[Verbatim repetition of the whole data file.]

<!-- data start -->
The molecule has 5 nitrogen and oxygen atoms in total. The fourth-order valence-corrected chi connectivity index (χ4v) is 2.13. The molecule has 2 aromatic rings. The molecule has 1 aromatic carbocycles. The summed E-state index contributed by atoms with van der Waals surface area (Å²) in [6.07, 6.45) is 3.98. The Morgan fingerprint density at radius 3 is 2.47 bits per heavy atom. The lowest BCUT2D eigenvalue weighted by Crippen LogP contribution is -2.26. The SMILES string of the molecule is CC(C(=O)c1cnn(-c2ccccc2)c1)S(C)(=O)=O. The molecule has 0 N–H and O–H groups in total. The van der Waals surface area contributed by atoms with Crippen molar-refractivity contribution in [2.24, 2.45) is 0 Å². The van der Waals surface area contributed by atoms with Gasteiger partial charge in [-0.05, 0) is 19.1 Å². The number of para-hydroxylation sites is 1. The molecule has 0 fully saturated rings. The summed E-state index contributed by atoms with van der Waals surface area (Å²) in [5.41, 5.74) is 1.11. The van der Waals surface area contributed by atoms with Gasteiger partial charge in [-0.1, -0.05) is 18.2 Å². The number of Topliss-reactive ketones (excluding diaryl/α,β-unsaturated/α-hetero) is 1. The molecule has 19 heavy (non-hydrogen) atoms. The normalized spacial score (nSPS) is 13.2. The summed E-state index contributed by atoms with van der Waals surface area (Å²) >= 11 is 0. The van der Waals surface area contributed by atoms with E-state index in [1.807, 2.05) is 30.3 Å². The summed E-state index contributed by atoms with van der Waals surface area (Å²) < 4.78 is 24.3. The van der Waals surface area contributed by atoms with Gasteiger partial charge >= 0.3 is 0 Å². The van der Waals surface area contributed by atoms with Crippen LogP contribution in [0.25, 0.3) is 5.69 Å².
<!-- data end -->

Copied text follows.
The molecule has 5 nitrogen and oxygen atoms in total. The fourth-order valence-corrected chi connectivity index (χ4v) is 2.13. The molecule has 2 aromatic rings. The molecule has 1 aromatic carbocycles. The summed E-state index contributed by atoms with van der Waals surface area (Å²) in [6.07, 6.45) is 3.98. The Morgan fingerprint density at radius 3 is 2.47 bits per heavy atom. The lowest BCUT2D eigenvalue weighted by Crippen LogP contribution is -2.26. The SMILES string of the molecule is CC(C(=O)c1cnn(-c2ccccc2)c1)S(C)(=O)=O. The molecule has 0 N–H and O–H groups in total. The van der Waals surface area contributed by atoms with Crippen molar-refractivity contribution in [2.24, 2.45) is 0 Å². The van der Waals surface area contributed by atoms with Gasteiger partial charge in [-0.05, 0) is 19.1 Å². The number of para-hydroxylation sites is 1. The molecule has 0 fully saturated rings. The summed E-state index contributed by atoms with van der Waals surface area (Å²) in [5.41, 5.74) is 1.11. The van der Waals surface area contributed by atoms with Gasteiger partial charge in [-0.1, -0.05) is 18.2 Å². The number of Topliss-reactive ketones (excluding diaryl/α,β-unsaturated/α-hetero) is 1. The molecule has 19 heavy (non-hydrogen) atoms. The normalized spacial score (nSPS) is 13.2. The summed E-state index contributed by atoms with van der Waals surface area (Å²) >= 11 is 0. The van der Waals surface area contributed by atoms with E-state index in [1.807, 2.05) is 30.3 Å². The summed E-state index contributed by atoms with van der Waals surface area (Å²) < 4.78 is 24.3. The van der Waals surface area contributed by atoms with Gasteiger partial charge >= 0.3 is 0 Å². The van der Waals surface area contributed by atoms with Crippen LogP contribution in [0.25, 0.3) is 5.69 Å².